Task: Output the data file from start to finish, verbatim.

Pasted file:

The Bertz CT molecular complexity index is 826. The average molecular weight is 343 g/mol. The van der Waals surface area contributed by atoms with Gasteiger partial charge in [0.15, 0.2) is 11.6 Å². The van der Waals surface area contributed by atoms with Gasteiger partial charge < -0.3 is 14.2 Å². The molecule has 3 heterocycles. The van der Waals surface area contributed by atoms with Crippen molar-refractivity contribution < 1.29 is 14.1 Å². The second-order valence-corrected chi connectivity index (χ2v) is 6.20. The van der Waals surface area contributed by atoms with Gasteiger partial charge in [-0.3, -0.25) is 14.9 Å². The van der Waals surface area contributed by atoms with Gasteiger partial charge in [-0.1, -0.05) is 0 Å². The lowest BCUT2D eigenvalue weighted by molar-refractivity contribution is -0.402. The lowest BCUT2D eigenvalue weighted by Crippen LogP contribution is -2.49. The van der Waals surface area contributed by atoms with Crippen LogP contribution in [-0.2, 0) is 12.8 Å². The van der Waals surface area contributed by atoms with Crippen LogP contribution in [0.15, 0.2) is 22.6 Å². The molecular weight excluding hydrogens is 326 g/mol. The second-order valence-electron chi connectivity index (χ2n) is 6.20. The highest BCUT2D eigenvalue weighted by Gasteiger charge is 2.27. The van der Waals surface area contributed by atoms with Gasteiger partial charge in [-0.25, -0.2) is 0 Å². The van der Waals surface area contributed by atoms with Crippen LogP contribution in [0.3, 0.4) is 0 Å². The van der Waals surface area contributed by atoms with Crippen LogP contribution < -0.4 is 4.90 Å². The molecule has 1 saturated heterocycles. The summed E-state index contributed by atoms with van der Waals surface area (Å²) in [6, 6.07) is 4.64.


The Bertz CT molecular complexity index is 826. The average molecular weight is 343 g/mol. The van der Waals surface area contributed by atoms with Gasteiger partial charge in [0.15, 0.2) is 11.6 Å². The van der Waals surface area contributed by atoms with Gasteiger partial charge < -0.3 is 14.2 Å². The molecule has 3 heterocycles. The van der Waals surface area contributed by atoms with Crippen molar-refractivity contribution < 1.29 is 14.1 Å². The second-order valence-corrected chi connectivity index (χ2v) is 6.20. The van der Waals surface area contributed by atoms with Gasteiger partial charge in [-0.3, -0.25) is 14.9 Å². The van der Waals surface area contributed by atoms with Gasteiger partial charge in [-0.1, -0.05) is 0 Å². The lowest BCUT2D eigenvalue weighted by molar-refractivity contribution is -0.402. The lowest BCUT2D eigenvalue weighted by Crippen LogP contribution is -2.49. The van der Waals surface area contributed by atoms with Crippen LogP contribution in [-0.2, 0) is 12.8 Å². The van der Waals surface area contributed by atoms with Crippen LogP contribution in [0.15, 0.2) is 22.6 Å². The molecular weight excluding hydrogens is 326 g/mol. The second-order valence-electron chi connectivity index (χ2n) is 6.20. The highest BCUT2D eigenvalue weighted by Gasteiger charge is 2.27. The van der Waals surface area contributed by atoms with Gasteiger partial charge in [-0.25, -0.2) is 0 Å². The van der Waals surface area contributed by atoms with Crippen LogP contribution in [0.3, 0.4) is 0 Å². The van der Waals surface area contributed by atoms with Crippen LogP contribution < -0.4 is 4.90 Å². The molecule has 1 saturated heterocycles. The summed E-state index contributed by atoms with van der Waals surface area (Å²) in [6, 6.07) is 4.64.